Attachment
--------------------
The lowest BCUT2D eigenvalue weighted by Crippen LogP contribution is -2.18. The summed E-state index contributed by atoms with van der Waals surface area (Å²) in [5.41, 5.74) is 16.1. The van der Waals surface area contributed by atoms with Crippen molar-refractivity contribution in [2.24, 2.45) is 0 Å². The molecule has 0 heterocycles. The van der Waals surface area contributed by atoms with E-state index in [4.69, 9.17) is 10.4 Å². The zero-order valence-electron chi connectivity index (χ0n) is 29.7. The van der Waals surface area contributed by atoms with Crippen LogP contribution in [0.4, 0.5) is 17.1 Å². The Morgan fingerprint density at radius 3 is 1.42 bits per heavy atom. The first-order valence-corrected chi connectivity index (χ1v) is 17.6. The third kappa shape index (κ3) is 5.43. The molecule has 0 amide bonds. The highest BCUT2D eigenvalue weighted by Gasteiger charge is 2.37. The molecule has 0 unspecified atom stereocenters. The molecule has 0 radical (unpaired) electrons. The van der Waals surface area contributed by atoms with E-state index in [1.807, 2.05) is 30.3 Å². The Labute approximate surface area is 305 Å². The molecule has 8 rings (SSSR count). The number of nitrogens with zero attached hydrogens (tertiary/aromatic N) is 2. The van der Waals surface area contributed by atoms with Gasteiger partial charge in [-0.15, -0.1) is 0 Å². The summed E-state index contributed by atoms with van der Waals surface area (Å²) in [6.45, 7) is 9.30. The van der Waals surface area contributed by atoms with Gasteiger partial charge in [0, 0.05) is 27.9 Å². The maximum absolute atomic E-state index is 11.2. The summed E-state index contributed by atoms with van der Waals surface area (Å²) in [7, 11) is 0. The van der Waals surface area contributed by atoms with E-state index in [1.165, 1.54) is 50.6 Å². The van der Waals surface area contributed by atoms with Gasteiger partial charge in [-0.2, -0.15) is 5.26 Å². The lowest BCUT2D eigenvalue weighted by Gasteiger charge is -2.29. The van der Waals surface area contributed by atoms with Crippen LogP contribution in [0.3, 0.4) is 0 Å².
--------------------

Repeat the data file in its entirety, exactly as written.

The lowest BCUT2D eigenvalue weighted by Crippen LogP contribution is -2.18. The summed E-state index contributed by atoms with van der Waals surface area (Å²) in [5.41, 5.74) is 16.1. The van der Waals surface area contributed by atoms with Crippen molar-refractivity contribution in [2.24, 2.45) is 0 Å². The molecule has 0 heterocycles. The van der Waals surface area contributed by atoms with E-state index in [4.69, 9.17) is 10.4 Å². The zero-order valence-electron chi connectivity index (χ0n) is 29.7. The van der Waals surface area contributed by atoms with Crippen LogP contribution in [0.4, 0.5) is 17.1 Å². The Morgan fingerprint density at radius 3 is 1.42 bits per heavy atom. The first-order valence-corrected chi connectivity index (χ1v) is 17.6. The third kappa shape index (κ3) is 5.43. The molecule has 0 amide bonds. The highest BCUT2D eigenvalue weighted by Gasteiger charge is 2.37. The molecule has 0 unspecified atom stereocenters. The molecule has 0 radical (unpaired) electrons. The van der Waals surface area contributed by atoms with E-state index in [1.807, 2.05) is 30.3 Å². The Labute approximate surface area is 305 Å². The molecule has 8 rings (SSSR count). The number of nitrogens with zero attached hydrogens (tertiary/aromatic N) is 2. The van der Waals surface area contributed by atoms with Gasteiger partial charge in [-0.15, -0.1) is 0 Å². The summed E-state index contributed by atoms with van der Waals surface area (Å²) in [6.45, 7) is 9.30. The van der Waals surface area contributed by atoms with Gasteiger partial charge in [0, 0.05) is 27.9 Å². The maximum absolute atomic E-state index is 11.2. The summed E-state index contributed by atoms with van der Waals surface area (Å²) in [7, 11) is 0. The van der Waals surface area contributed by atoms with E-state index in [1.165, 1.54) is 50.6 Å². The van der Waals surface area contributed by atoms with Gasteiger partial charge in [-0.2, -0.15) is 5.26 Å². The lowest BCUT2D eigenvalue weighted by Gasteiger charge is -2.29. The van der Waals surface area contributed by atoms with Crippen LogP contribution in [0.3, 0.4) is 0 Å².